With the Premier League season finally over, there are plaudits for some, disappointment for others and an air of respectability for the remainder. For Tottenham Hotspur it’s a fall into all three categories given how the season eventually panned out.
Plaudits might be thin on the ground as the club failed to qualify for the Champions League for the first time in five years, but a little credit must be given to Jose Mourinho for steering the club into a final position of sixth place and still in Europe via the Europa League, a competition that has proved a springboard for other clubs to get themselves back into top level contention.
Mourinho is unaccustomed to joining a club mid-season and having to transform a club into success rather than building for it over the course of a summer. Spurs were comfortably faltering hence his appointment and whilst unable to significantly change the squad he just about got enough out of the same players as Maurizio Pochettino had to achieve European qualification. There’s no doubt the lockdown helped the club get over it’s awful injury list and that played a key part in fielding a more settled team whereas some clubs just couldn’t get going again and slipped out of contention in some respects.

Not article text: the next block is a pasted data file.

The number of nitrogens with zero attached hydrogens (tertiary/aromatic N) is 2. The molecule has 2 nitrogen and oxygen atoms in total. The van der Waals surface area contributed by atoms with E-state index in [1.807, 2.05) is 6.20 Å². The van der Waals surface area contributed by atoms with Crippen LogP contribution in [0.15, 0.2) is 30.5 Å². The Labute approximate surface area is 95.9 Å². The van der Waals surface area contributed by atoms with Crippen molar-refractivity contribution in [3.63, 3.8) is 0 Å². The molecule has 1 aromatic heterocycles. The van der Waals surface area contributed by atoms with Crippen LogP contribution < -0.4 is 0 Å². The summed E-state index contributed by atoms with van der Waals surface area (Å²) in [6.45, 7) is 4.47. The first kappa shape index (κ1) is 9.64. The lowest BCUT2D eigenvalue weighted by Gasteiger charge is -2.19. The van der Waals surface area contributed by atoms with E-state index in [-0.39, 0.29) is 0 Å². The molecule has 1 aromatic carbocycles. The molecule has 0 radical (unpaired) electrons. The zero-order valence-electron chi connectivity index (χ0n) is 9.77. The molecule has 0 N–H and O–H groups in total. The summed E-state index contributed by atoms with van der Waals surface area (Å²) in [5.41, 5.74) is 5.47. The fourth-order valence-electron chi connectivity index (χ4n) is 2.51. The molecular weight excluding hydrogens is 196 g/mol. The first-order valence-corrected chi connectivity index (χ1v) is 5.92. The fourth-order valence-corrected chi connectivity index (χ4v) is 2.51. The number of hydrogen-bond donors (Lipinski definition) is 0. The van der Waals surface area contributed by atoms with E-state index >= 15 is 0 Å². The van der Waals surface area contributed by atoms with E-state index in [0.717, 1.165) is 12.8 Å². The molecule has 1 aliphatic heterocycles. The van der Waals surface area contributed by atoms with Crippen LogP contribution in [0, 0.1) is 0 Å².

Disappointment has to come for Spurs for not finishing in the top four once again but in all honesty, they haven’t looked like they were going to be in the mix for the entire season. They will look at Chelsea losing 12 games and gaining a Champions League spot knowing next season that many losses will not be afforded, that will bring you mid-table positioning.
A lack of revenue will also hit some plans you would think, stadium loans to be paid with interest whilst maintaining a balance for transfers, Spurs do need to invest in the squad to address issues around the full back positions, the need for a back-up striker content to play second fiddle to Harry Kane with the likelihood of playing most Europa League games however.
Respectability comes in the form of the final league position. Fourteenth when Mourinho arrived and although there were at least three occasions when Spurs got close to Chelsea there wasn’t enough there for them to overtake their West London rivals. Many will argue and agree to disagree over whether the Europa League qualification is helpful or a hindrance, as a club Tottenham need to win something to get themselves started and no better place to start than in Europe which would also give them Champions League football back.
As shown this season the Premier League below Liverpool and Manchester City has been the most open for years and Spurs need to capitalise on the fact that it can’t be as weak this year again next season and in Mourinho they have a born winner. Many will point to the fact they feel his tactics are now outdated and out of touch, but judgement should be reserved until he’s had two transfer windows and a season to showcase what is left in the tank for the Portuguese.
The season might only have finished on Sunday, but it’s now just six weeks until things kick off again and time is of the essence to fill the gaps and be ready to go again on 12th September.
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